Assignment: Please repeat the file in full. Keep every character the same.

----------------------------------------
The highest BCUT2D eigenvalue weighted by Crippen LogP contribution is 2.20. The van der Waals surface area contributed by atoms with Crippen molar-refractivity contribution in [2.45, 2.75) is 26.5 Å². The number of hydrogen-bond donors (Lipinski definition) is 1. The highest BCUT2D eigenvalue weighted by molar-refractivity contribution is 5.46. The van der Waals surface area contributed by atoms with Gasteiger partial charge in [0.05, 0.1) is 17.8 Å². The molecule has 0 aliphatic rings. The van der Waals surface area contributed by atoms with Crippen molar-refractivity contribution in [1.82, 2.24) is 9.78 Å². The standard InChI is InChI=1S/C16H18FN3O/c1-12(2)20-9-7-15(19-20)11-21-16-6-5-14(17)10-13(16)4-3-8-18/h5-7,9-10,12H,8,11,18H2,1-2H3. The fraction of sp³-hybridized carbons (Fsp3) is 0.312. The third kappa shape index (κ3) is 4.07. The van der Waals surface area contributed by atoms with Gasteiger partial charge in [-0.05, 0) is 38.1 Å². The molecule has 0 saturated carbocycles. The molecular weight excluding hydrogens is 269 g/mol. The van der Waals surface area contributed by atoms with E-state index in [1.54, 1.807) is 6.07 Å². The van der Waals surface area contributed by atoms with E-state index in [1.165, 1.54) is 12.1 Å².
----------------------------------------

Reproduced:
The highest BCUT2D eigenvalue weighted by Crippen LogP contribution is 2.20. The van der Waals surface area contributed by atoms with Crippen molar-refractivity contribution in [2.45, 2.75) is 26.5 Å². The number of hydrogen-bond donors (Lipinski definition) is 1. The highest BCUT2D eigenvalue weighted by molar-refractivity contribution is 5.46. The van der Waals surface area contributed by atoms with Gasteiger partial charge in [0.05, 0.1) is 17.8 Å². The molecule has 0 aliphatic rings. The van der Waals surface area contributed by atoms with Crippen molar-refractivity contribution in [1.82, 2.24) is 9.78 Å². The standard InChI is InChI=1S/C16H18FN3O/c1-12(2)20-9-7-15(19-20)11-21-16-6-5-14(17)10-13(16)4-3-8-18/h5-7,9-10,12H,8,11,18H2,1-2H3. The fraction of sp³-hybridized carbons (Fsp3) is 0.312. The third kappa shape index (κ3) is 4.07. The van der Waals surface area contributed by atoms with Gasteiger partial charge in [-0.05, 0) is 38.1 Å². The molecule has 0 saturated carbocycles. The molecular weight excluding hydrogens is 269 g/mol. The van der Waals surface area contributed by atoms with E-state index in [1.54, 1.807) is 6.07 Å². The van der Waals surface area contributed by atoms with E-state index in [1.165, 1.54) is 12.1 Å².